Metric is everywhere, even in this country.  You just need to open your eyes and think.

Sorry.  I work in the aerospace industry.  If we get anything in metric units we convert it to imperial units and go from there.  When I said "I don't know a single person in the US who..." I was limiting that to people who I actually know in engineering.  Come to think of it, my doctor uses imperial units for height and weight.  I don't know what doctors you are visiting.

I do think...I think some of these arguments for "metric or bust" are funny.


Thank you for adding that qualifier, concerning your broad statement about who you know and who you don't know when it comes to working with metric.   My Dad was an engineer and designed and patented many items during his working life.  Just to test your theory about engineers, I went back and looked at each of his patents , and all were drawn and submitted in metric  (These are 35 year old submissions).  I find it hard to believe that no one in the entire aerospace industry works with metric.  Having said that however, I don't know any high level engineers in that industry personally, so I will refrain from making a definitive statement.

You are correct that doctors will list weight and height using imperial, but they do that for your benefit not theirs.  They assume you don't understand metric.  Their explaining to you in imperial is the equivalent to you adding that imperial sticker to your saw, it is simply easier for them.  Trust me when I say, doctors are trained to think in metric first, as are pharmacists, dentists, nurses and vets, or anyone who deals with medicine or medical issues.

I would say that the mechanics who work on foreign cars, or John Deere tractors for that matter, think first in imperial, then metric (for wrench size), as they can simply look at a nut , and gauge what size metric wrench they will need from experience, not conversion.

Many posters on this thread are frustrated because they have made a considerable commitment/investment in learning and using the metric system, and are now shocked that Festool, specifically for the North American market, is switching from metric to imperial for certain tools.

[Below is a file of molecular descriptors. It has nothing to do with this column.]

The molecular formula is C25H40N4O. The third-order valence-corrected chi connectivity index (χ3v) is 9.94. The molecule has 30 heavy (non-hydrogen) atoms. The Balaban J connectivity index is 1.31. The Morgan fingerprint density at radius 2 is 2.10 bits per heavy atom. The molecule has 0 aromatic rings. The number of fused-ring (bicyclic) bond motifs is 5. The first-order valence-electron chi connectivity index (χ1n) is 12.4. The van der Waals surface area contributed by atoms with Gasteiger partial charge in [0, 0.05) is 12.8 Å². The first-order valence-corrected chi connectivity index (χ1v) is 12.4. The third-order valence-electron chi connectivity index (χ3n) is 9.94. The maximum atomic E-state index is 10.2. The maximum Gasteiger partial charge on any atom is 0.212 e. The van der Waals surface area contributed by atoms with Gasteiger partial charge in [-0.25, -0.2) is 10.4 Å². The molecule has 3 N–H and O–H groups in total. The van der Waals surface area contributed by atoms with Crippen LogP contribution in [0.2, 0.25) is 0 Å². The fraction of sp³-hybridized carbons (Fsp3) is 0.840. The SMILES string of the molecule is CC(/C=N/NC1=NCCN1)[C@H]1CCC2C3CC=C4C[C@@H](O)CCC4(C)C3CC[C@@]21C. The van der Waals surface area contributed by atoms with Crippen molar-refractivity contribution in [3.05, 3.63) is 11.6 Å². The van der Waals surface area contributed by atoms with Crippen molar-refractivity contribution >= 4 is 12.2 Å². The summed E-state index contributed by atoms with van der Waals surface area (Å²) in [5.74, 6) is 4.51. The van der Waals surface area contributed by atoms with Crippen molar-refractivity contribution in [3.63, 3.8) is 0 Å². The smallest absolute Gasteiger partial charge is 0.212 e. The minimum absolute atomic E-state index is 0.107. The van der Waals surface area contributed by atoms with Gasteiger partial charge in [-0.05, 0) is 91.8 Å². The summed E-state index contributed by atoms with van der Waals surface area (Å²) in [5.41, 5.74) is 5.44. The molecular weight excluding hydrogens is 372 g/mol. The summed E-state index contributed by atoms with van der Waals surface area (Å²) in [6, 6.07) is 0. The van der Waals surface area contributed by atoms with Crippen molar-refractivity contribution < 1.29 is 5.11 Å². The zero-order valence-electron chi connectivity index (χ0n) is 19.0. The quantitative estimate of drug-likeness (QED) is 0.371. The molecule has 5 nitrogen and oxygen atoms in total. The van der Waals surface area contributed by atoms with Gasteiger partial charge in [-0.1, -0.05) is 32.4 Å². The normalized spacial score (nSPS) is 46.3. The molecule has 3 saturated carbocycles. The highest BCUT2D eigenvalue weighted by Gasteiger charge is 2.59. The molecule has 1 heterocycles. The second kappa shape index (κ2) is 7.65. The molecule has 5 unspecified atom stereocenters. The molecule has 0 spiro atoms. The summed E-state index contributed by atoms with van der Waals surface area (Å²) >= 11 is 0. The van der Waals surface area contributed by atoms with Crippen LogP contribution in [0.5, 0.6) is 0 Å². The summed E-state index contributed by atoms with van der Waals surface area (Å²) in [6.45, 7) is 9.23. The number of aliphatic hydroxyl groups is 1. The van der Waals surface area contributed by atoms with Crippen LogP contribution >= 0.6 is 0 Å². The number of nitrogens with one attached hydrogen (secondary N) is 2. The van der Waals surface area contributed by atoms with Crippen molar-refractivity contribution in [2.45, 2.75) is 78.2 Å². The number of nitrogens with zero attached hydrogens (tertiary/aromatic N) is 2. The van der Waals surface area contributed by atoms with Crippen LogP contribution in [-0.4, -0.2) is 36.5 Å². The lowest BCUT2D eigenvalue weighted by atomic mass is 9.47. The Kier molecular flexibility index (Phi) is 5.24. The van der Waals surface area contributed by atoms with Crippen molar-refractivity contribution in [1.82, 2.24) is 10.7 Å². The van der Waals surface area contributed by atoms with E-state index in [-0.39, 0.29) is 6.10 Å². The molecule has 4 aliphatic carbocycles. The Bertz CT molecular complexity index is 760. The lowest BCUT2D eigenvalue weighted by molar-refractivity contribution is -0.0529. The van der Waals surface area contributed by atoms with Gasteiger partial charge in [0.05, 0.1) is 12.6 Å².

I don't find that genuine frustration funny at all.

   

At best this is mixed truth, at worst purely anecdotal. I am in healthcare, and see charts all day. Both units are used, and used interchangeably. You might see imperial on one form, metric on another. One I'm looking at right now has both listed concurrently. Height, weight, temperature, etc. Fluid units and wound sizes are increasingly metric-dominant in their documentation, but it isn't anywhere near standard.

It works a bit like I would imagine most US-based hobbyist woodworkers do now - use both. While I have adopted some measures of metric into my shop, it is decidedly a mixed effort, and will continue to be so. I have struggled at times with converting back and forth, and my next project I'm going to attempt purely in metric (because the design I base it off of is of the Swedish persuasion). I can't think of a single instance where having those tools designed in metric caused me trouble working in imperial, and I have the TS55, OF1010, OF1400 among others.

I can see the argument for it, and somewhat agree: if you can change something to increase your userbase with minimal cost, you try it. Let's face facts, those who have bought into the Festool system wholeheartedly aren't going to drop off because some tools (that they likely already own) are going imperial. There will be some huffing and puffing, but I would think the risk of alienating devout metricians (did I make that up?) is far less than the prospect of increasing the footprint. The foreign commentary is the least surprising thing about this. As an American who frequents forums for English football and ARF, among others, the opportunity for commentary about how Americans do things very rarely goes by silent. We love you, and you love us.

All that said, I don't think it is the obstacle that is making the market lag. I very often hear price as the barrier, and rarely the units being used. I can't say what market research Festool has done to say otherwise, but I'm sure they have.

I've come to accept metric, and have even come to know some advantages by being forced into it by Festool. I don't know if I would call this move a mistake, but it sure is interesting. If the fine adjustments are still being done in tenths, there really is a big to do over very little.
« Last Edit: June 23, 2016, 11:39 AM by Cochese »

Offline SRSemenza

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Re: Festool is (partially) moving to imperial in North America
« Reply #169 on: June 23, 2016, 11:15 AM »
Continuing the general debate - metric vs. Imperial - in this thread is not helpful imo.


I want to know more about the nuts and bolts of this change.


I agree.  And now with the pics and info from Tyler we have a little more to go on.

Seth

Offline pixelated

  • Posts: 209
Re: Festool is (partially) moving to imperial in North America
« Reply #170 on: June 23, 2016, 11:35 AM »
I don't currently own any Festool cutting tools, however my preference, FWIW, would be to have the option to buy the tool with metric or imperial scales or include both systems on the scale. Especially if the adjusters are metric anyway. My choice would be the metric tool.